Ernest Nomwela, an independent lawyer working in the city spends about 30-40 minutes getting ready to leave the house. “Since I’m my own boss, I dictate what time to start work, I guess this gives me an added advantage,” she says. Asked whether the situation would be any different had she been employed, Ernest, who normally leaves home for work at 8:30am, says that she would trim the time by half if she were employed by someone else.
Where do we cross the line to treating a human body like an object of pleasure? Being a video vixen in Tanzania means you’re exposed to the filth that has become part and parcel of our entertainment industry. National Arts Council of Tanzania (BASATA) has tried to curb the level of sexually explicit content that finds its way into bongo music videos.
By Mpoki ThomsonSeems like every song that gets released these days comes under great scrutiny for some reason. In the recent past we've witnessed a list of tracks get banned in the country for having sexually explicit content - both audio and visual. Let's admit it, some of us are guilty of ogling; once or twice we sneak a peek at somebody's body, and just wander off into unchartered territory where only our imagination gets a front row seat.
Muck Rack makes it simple to find people, tweets, or articles that mention any name, keyword, company, hashtag etc. We've compiled this guide to help you make the most of your search.
Selecting a term
Start searching tweets, articles from media outlets, articles mentioned in tweets, journalists'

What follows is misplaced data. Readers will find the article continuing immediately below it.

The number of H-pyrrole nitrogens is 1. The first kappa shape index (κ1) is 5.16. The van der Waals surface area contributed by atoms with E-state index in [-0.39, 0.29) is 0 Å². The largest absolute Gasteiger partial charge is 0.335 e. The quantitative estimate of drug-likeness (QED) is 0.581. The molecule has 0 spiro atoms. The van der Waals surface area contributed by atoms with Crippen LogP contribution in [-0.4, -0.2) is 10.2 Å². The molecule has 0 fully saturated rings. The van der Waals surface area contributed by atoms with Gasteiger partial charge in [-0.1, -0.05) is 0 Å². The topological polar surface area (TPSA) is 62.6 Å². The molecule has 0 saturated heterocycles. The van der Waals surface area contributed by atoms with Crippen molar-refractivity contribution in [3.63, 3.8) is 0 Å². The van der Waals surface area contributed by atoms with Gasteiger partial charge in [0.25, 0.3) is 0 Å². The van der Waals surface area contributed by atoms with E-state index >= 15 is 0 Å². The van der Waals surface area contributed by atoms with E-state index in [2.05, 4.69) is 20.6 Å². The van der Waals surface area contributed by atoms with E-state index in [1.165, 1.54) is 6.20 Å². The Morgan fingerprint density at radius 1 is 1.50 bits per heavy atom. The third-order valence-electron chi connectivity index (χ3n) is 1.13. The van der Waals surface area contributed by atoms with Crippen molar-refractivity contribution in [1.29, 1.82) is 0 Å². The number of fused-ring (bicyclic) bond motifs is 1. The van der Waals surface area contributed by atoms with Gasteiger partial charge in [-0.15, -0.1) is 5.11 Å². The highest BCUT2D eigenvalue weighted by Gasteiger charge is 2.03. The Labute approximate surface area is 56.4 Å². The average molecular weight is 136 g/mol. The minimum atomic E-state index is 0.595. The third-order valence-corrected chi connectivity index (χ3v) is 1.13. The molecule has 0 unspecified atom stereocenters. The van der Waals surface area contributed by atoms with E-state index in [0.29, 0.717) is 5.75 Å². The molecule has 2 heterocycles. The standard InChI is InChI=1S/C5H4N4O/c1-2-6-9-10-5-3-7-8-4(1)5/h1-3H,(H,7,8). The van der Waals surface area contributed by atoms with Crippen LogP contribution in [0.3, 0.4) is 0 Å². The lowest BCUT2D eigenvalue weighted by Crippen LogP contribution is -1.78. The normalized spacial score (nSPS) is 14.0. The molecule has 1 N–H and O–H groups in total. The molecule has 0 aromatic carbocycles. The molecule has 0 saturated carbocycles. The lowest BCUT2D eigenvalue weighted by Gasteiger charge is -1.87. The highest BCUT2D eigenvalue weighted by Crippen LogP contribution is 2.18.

names, titles and bios with some suggested searches:
Companies or Topics (e.g. iPhone, Microsoft)
Phrases (e.g. "cloud computing") — use quotes to keep the terms together
Twitter handles (e.g. @username) — returns those who have mentioned or replied to
Names (e.g. "David Pogue")
Hashtags (e.g. #sxsw, #london2012)
Bio details (e.g. vegan, Olympics, father)
Muck Rack's Advanced Search allows for many boolean operators.
Find results that mention multiple specified terms, use AND or
+. For example, ensure each result contains both Elon Musk and Mark Zuckerberg by
searching Musk AND Zuckerberg or Musk + Zuckerberg.
Use the operators OR or , to broaden your search when you'd like either of
multiple terms to appear in results. (This is the default behavior of our search when no operators
are used). For example, results will contain either cake or cookie by searching cake OR cookie or cake,cookie
Use NOT or - to subtract results from your search. For
example, searching Disney will yield results about the Walt Disney Company as well as Walt Disney
World Resort. To exclude mentions of Disney World, search for Disney -World or Disney
When using one of these operators with a phrase, enclose it in quotation marks. For example, you can
find results about smartphones excluding Apple's iPhone 4S by searching smartphone -"iPhone
Exact case matching or punctuation
If you're searching for a brand name or keyword that relies on specific punctuation marks or capitalization, you can
find results that match your exact query by adding matchcase: before the keyword you're searching for, like matchcase:E*TRADE .
Use parentheses to separate multiple
boolean phrases. For example, to find journalists talking about having fun in Disney World or
Disneyland, search for ("disney world" OR disneyland) AND fun.
An asterisk can be used to search for any variation of a root word truncated by the asterisk. For example, searching for admin* will return results for administrator, administration, administer, administered, etc.
A near operator is an AND operator where you can control the distance between the words. You can vary the distance the near operation uses by adding a forward slash and number (between 0-99) such as strawberries NEAR/10 "whipped cream", which means the strawberries must exist within 10 words of "whipped cream".